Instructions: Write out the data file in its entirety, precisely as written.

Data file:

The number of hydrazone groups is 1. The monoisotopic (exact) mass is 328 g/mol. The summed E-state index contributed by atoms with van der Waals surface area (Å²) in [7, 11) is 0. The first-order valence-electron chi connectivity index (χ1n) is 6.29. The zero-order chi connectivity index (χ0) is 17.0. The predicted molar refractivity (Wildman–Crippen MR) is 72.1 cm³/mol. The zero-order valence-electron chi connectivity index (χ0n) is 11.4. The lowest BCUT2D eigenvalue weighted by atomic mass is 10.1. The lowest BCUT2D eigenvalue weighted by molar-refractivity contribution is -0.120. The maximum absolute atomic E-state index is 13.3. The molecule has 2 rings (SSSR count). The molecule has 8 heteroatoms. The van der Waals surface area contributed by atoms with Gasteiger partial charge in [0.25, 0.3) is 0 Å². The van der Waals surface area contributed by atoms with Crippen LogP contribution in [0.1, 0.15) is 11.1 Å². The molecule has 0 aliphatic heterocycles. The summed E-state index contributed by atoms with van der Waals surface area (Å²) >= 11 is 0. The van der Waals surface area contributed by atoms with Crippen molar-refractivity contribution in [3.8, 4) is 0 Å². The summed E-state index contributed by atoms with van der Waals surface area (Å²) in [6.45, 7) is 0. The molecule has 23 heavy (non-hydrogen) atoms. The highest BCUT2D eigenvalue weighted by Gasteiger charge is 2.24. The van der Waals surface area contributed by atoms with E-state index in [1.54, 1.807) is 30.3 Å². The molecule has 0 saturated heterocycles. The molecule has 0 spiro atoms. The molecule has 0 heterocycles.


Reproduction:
The number of hydrazone groups is 1. The monoisotopic (exact) mass is 328 g/mol. The summed E-state index contributed by atoms with van der Waals surface area (Å²) in [7, 11) is 0. The first-order valence-electron chi connectivity index (χ1n) is 6.29. The zero-order chi connectivity index (χ0) is 17.0. The predicted molar refractivity (Wildman–Crippen MR) is 72.1 cm³/mol. The zero-order valence-electron chi connectivity index (χ0n) is 11.4. The lowest BCUT2D eigenvalue weighted by atomic mass is 10.1. The lowest BCUT2D eigenvalue weighted by molar-refractivity contribution is -0.120. The maximum absolute atomic E-state index is 13.3. The molecule has 2 rings (SSSR count). The molecule has 8 heteroatoms. The van der Waals surface area contributed by atoms with Gasteiger partial charge in [0.25, 0.3) is 0 Å². The van der Waals surface area contributed by atoms with Crippen LogP contribution in [0.1, 0.15) is 11.1 Å². The molecule has 0 aliphatic heterocycles. The summed E-state index contributed by atoms with van der Waals surface area (Å²) >= 11 is 0. The van der Waals surface area contributed by atoms with Crippen molar-refractivity contribution in [3.8, 4) is 0 Å². The summed E-state index contributed by atoms with van der Waals surface area (Å²) in [6.45, 7) is 0. The molecule has 23 heavy (non-hydrogen) atoms. The highest BCUT2D eigenvalue weighted by Gasteiger charge is 2.24. The van der Waals surface area contributed by atoms with E-state index in [1.54, 1.807) is 30.3 Å². The molecule has 0 saturated heterocycles. The molecule has 0 spiro atoms. The molecule has 0 heterocycles.